The second byte in the TCP segment 900B illustrated in FIG. 9B is the connection identifier 905 that is used to differentiate the complete header of each active connection. The TCP checksum 907 is provided to perform error checking. After the TCP checksum 907, the one or more of the changed header fields (i.e., Urgent Pointer header field, Delta Window header field, Delta Ack header field, Delta sequence header field, Delta IP header field) are provided as part of the compressed header 902B prior to the data field. Further details of protocol header compression technique can be found in RFC 1144, previously cited.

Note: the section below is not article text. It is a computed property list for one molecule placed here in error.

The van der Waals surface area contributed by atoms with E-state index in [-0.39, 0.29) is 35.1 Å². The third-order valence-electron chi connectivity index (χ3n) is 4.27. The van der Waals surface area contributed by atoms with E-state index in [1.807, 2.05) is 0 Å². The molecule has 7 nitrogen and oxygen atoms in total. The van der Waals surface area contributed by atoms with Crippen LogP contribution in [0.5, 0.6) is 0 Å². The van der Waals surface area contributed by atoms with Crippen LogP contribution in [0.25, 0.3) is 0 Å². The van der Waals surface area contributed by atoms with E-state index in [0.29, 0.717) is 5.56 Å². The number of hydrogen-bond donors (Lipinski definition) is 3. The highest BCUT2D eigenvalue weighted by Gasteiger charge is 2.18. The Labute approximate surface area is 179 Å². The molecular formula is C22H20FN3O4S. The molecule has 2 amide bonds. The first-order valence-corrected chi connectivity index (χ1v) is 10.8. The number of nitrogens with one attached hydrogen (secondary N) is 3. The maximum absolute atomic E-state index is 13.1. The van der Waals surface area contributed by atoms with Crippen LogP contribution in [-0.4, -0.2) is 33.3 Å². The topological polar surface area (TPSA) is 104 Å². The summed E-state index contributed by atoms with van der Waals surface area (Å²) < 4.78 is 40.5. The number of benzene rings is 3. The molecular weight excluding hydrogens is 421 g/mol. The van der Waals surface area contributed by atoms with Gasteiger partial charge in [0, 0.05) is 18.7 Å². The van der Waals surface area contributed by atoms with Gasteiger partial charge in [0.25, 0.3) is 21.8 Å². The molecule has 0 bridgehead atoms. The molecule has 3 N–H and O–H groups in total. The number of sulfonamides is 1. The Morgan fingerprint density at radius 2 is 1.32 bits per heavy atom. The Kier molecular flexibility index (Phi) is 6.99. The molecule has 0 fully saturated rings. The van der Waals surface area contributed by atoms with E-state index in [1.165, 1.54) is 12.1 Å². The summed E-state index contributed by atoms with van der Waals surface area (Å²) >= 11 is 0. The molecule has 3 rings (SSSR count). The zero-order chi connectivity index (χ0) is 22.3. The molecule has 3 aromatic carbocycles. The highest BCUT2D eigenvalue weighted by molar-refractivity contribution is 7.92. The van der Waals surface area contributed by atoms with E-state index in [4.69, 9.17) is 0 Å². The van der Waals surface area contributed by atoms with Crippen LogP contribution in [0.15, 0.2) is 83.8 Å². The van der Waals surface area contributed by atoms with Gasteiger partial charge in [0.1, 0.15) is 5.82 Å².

In addition to compressing the header using protocol header compression techniques, the data field of the TCP segment 900A-900B may be compressed as well. The data field may be compress used V.42bis data compression, for example. The compression algorithm relies on efficiently encoding data prior to transmission such that strings of user data octets are represented by a sequence of code words in fewer bits. Details of V.42bis data compression can be found in the “Recommendation V.42 bis DATA COMPRESSION PROCEDURES FOR DATA CIRCUIT TERMINATING EQUIPMENT (DCE) USING ERROR CORRECTING PROCEDURES” by the International Telegraph and Telephone Consultative Committee (i.e., CCITT-V.42bis).

Referring now to FIG. 10, a diagram illustrates how the CWCP protocol is used to package data into packets at the various layers for transport from a mobile unit to a base station or the base station to the mobile unit over a wireless communication link.